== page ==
Nurse–patient communication: an exploration of patients’ experiences
Catherine McCabe Lecturer in Nursing Trinity Centre for Health Sciences St James's Hospital Dublin 8
Background. Patient-centred communication is a basic component of nursing and facilitates the development of a positive nurse-patient relationship which, along with other organizational factors, results in the delivery of quality nursing care. Nurses are frequently described in the literature as poor communicators, however, very few studies have examined patients’ experiences of how nurses communicate.
Aims and objectives. The aim of the study was to explore and produce statements relating to patients’ experiences of how nurses communicate.
Design. A qualitative perspective using an hermeneutic phenomenological approach was considered to be the most appropriate methodology for this study.
Methods. Using purposeful sampling, eight patients in a general teaching hospital in the Republic of Ireland were interviewed. Data were collected using unstructured interviews. Data analysis was a reflective process and the findings were presented through the description and interpretation of themes and sub-themes.
Results. Following data analysis four themes emerged. These were, ‘lack of communication’, ‘attending’, empathy’ and ‘friendly nurses’.
Conclusions. The findings of this study indicate that, in contrast to the literature that suggests that nurses are not good at communicating with patients, nurses can communicate well with patients when they use a patient-centred approach. However, health care organizations do not appear to value or recognize the importance of nurses using a patient-centred approach when communicating with patients to ensure the delivery of quality patient care.
Relevance to clinical practice. The implication of these findings for clinical practice is that the task-centred approach to patient care that is associated with nursing in the past, appears to be alive and well. If health care management want to ensure that patients receive quality nursing care, they will need to consider patient-centred communication to be essential to encourage and support nurses to communicate in this manner.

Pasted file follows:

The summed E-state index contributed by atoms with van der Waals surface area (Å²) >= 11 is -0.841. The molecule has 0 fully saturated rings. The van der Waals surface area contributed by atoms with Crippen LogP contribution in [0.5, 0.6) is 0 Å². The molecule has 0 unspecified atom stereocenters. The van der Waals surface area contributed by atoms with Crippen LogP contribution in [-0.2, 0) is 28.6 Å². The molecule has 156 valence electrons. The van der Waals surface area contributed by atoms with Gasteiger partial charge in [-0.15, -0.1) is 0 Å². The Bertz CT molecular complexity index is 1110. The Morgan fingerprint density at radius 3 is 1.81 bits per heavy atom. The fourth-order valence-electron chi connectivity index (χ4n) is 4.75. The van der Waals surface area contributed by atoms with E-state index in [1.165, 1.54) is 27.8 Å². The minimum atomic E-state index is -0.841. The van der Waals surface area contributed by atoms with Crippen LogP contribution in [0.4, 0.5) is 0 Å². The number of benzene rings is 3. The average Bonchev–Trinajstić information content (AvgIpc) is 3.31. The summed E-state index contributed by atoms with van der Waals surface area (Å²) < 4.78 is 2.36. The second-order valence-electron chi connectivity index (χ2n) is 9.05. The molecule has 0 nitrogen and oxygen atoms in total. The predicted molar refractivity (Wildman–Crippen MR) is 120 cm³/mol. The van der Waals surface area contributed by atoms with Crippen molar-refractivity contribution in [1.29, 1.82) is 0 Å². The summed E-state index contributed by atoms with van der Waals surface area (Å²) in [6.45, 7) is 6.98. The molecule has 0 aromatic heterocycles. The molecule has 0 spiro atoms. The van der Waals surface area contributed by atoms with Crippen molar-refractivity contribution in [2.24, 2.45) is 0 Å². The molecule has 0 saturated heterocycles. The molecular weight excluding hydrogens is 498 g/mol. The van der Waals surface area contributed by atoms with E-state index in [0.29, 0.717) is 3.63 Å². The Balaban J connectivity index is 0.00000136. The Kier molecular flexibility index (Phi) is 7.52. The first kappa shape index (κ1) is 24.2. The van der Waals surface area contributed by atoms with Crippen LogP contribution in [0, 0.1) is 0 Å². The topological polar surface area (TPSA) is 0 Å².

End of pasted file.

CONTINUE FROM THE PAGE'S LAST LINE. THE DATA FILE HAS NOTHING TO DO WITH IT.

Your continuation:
According to Arnold & Boggs (1995) and Balzer-Riley (1996), communication is a reciprocal process of sending and receiving messages using a mixture of verbal and non-verbal communication skills. However, Sheppard (1993) suggests that, in the nurse–patient relationship, communication involves more than the transmission of information; it also involves transmitting feelings, recognizing these feelings and letting the patient know that their feelings have been recognized. Peplau (1988), Severston (1990), Fosbinder (1994), Wilkinson (1999), Attree (2001) and Thorsteinsson (2002) support this view and indicate that communication is a fundamental part of nursing and that the development of a positive nurse–patient relationship is essential for the delivery of quality nursing care. However, Crotty (1985), Reid (1985) and Hodges et al. (1986) also highlight that nurses do not communicate well with patients and approach patients only to deal with administrative or functional activities. Morse (1991), Bergen (1992), Haggman-Laitila & Astedt-Kurki (1994), Jarman (1995), Hostutler et al. (1999) and Jarrett & Payne (2000) suggest that this is because nurses are not aware of the meaning and significance of the nurse–patient relationship for patients. This lack of awareness by nurses results in them making assumptions about what nursing care a patient needs or wants because they do not ask patients (Bergen, 1992; Booth et al., 1996). This type of communication is not patient-centered and can adversely affect the development of a positive nurse–patient relationship that is essential for the provision of quality patient care. Patient-centred communication is defined by Langewitz et al. (1998, p. 230) as ‘communication that invites and encourages the patient to participate and negotiate in decision-making regarding their own care’.